Using the Sustain Foot Pedal

When moving between chords, it is often necessary to lift one or both hands off the piano completely. This results in a gap in sound between one chord and the next. Sometimes this is desirable, and other times it’s not. The use of the sustain pedal makes it possible to keep a note or chord sounding while the hands move to a new position.

On a piano, the pedal is part of the instrument itself. There are also other pedals on the piano which vary between upright and grand pianos. For now, we will deal specifically with the sustain pedal. The sustain pedal (also called the sostenuto pedal) is always the one to the right of the other pedals, because it is operated with the right foot. On electronic keyboards the sustain pedal is a separate attachment which can be plugged into the socket provided on the back of the keyboard.

The photos below show the pedals on both upright and grand pianos as well as a sustain pedal for an electronic keyboard. To hear how the sustain pedal works, play a chord and then press the pedal down with your right foot. Hold the pedal down and lift your hands off the piano – the chord continues to sound as long as the pedal is held down. This makes changing chords a lot easier.

Upright Piano Sustain Pedal     Grand Piano Sustain Pedal

Electronic Keyboard Sustain Pedal     pedal socket 01

Sustain Pedal Example 1

The following example demonstrates a typical use of the sustain pedal. In the first two bars, the right hand moves between inversions of a C major chord. Listen to the gap between each chord as the hand is lifted off the piano. In the third and fourth bars, the sustain pedal is pressed down as each new inversion is played. This eliminates the gaps in sound between the chords. The use of the pedal is indicated by the symbol Ped.

Sustain Pedal Exercise 1

Sustain Pedal Example 2

The basic rule when using the sustain pedal is that it must be released when the harmony changes. This is demonstrated in the following example. The pedal is held down between bars 1 and 2 while the left hand changes from a C chord to a G7 chord. When the pedal is held down, the first chord blends in with the second chord, causing a clash in harmony and a muddy sound. This is definitely undesirable!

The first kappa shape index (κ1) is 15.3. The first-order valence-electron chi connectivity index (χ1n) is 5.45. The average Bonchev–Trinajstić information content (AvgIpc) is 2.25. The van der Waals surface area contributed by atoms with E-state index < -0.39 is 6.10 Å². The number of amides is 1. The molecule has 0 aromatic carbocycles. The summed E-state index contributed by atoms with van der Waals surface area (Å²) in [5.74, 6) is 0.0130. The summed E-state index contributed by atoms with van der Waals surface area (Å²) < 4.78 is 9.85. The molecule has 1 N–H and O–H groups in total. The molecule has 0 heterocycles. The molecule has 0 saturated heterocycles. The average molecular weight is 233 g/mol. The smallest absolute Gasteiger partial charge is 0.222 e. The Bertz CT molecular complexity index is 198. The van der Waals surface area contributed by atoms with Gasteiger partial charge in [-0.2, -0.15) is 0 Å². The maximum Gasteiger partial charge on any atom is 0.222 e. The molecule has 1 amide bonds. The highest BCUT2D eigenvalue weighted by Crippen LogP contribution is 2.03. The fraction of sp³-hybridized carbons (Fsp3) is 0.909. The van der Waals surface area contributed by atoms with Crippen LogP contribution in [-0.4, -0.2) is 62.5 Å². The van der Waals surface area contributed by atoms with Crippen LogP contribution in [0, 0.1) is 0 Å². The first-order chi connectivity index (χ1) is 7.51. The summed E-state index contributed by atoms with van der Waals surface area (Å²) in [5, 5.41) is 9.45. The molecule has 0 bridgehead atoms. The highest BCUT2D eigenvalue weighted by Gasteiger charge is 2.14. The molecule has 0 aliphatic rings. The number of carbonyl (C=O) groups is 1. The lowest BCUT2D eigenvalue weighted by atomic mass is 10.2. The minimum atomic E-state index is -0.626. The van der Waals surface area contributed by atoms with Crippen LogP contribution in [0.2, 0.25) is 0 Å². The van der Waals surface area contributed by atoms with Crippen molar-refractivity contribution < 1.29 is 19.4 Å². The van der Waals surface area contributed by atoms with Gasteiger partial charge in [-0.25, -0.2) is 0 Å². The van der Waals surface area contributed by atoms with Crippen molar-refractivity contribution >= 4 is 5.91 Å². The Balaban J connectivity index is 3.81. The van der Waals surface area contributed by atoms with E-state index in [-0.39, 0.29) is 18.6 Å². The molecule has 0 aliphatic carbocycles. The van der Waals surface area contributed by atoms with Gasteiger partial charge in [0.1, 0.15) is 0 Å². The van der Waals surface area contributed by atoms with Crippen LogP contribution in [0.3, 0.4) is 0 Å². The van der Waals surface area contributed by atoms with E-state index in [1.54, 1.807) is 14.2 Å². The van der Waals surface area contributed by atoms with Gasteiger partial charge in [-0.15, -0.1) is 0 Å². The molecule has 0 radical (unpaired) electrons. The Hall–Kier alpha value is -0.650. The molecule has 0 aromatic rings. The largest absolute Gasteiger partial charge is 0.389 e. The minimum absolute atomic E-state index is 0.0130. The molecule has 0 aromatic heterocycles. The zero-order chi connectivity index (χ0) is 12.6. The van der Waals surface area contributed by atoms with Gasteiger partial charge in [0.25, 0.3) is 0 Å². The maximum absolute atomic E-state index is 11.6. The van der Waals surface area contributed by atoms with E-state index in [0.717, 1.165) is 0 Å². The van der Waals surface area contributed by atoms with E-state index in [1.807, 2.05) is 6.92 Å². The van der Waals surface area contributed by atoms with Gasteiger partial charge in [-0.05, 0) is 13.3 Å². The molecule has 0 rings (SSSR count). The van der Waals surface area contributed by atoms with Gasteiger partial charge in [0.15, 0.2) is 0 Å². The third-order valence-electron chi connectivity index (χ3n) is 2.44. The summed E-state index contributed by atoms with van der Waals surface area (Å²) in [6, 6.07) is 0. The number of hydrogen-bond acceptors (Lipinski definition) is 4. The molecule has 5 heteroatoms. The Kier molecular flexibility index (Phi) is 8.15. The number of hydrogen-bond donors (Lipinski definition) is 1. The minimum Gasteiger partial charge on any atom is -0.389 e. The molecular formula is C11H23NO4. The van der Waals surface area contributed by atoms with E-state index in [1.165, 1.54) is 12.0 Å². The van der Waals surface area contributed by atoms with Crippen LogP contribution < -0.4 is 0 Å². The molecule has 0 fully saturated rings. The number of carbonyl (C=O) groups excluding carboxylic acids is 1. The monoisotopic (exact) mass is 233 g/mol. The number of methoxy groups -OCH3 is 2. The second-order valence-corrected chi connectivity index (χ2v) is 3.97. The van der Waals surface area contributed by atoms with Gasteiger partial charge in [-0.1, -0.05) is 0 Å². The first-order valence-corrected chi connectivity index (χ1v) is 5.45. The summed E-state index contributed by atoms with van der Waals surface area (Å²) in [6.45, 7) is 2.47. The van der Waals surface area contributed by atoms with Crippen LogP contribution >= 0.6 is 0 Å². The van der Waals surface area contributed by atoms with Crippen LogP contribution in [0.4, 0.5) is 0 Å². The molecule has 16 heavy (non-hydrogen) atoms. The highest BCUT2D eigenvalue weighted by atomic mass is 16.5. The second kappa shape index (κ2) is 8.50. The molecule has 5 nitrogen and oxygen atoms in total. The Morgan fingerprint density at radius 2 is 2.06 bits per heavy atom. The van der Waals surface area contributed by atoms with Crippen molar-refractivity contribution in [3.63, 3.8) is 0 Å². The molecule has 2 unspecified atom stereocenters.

In the rest of the example, the pedal is quickly released as each new chord is struck by the hand and then immediately pressed down again until the next chord is struck. This is the correct way to use the pedal. Practice this example many times each day until you can co-ordinate it with your hand. Then try playing the chords with the right hand, then both hands.

Sustain Pedal Exercise 2

Sustain Pedal Example 3

In this example, broken chords are played by the right hand. Because all the notes are part of the one harmony, it’s not necessary to release the pedal until a new chord is played.

Sustain Pedal Exercise 3

You will often find printed music which doesn’t contain pedal markings, so it is up to you to decide where to use the pedal. The best place to pedal is usually where a new chord occurs. Try pedaling on each chord change in some of your favorite songs to see how this affects the sound.

About the Author

Peter Gelling is an Adelaide based musician, composer and author. While he is best known as a bluesman, he is classically trained and his talents extend to many genres. Peter is the author of many music instructions published worldwide by

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